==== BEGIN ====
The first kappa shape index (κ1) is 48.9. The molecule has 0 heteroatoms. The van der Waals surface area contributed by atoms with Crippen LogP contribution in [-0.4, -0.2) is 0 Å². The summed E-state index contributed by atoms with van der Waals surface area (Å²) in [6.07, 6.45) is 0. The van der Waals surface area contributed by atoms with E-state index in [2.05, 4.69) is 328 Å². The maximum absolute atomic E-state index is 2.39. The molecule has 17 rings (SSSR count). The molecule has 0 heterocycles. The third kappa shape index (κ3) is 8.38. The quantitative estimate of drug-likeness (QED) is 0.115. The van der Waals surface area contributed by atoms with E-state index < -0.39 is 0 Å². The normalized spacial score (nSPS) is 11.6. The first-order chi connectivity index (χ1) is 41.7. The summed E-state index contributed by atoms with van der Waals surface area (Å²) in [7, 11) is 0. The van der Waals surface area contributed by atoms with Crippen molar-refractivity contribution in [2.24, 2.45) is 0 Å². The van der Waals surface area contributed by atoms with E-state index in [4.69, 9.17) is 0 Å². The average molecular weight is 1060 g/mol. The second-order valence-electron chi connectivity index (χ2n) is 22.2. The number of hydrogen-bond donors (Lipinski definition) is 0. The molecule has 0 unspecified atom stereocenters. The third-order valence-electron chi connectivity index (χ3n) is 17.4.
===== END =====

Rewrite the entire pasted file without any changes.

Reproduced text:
The first kappa shape index (κ1) is 48.9. The molecule has 0 heteroatoms. The van der Waals surface area contributed by atoms with Crippen LogP contribution in [-0.4, -0.2) is 0 Å². The summed E-state index contributed by atoms with van der Waals surface area (Å²) in [6.07, 6.45) is 0. The van der Waals surface area contributed by atoms with E-state index in [2.05, 4.69) is 328 Å². The maximum absolute atomic E-state index is 2.39. The molecule has 17 rings (SSSR count). The molecule has 0 heterocycles. The third kappa shape index (κ3) is 8.38. The quantitative estimate of drug-likeness (QED) is 0.115. The van der Waals surface area contributed by atoms with E-state index < -0.39 is 0 Å². The normalized spacial score (nSPS) is 11.6. The first-order chi connectivity index (χ1) is 41.7. The summed E-state index contributed by atoms with van der Waals surface area (Å²) in [7, 11) is 0. The van der Waals surface area contributed by atoms with Crippen molar-refractivity contribution in [2.24, 2.45) is 0 Å². The van der Waals surface area contributed by atoms with E-state index in [4.69, 9.17) is 0 Å². The average molecular weight is 1060 g/mol. The second-order valence-electron chi connectivity index (χ2n) is 22.2. The number of hydrogen-bond donors (Lipinski definition) is 0. The molecule has 0 unspecified atom stereocenters. The third-order valence-electron chi connectivity index (χ3n) is 17.4.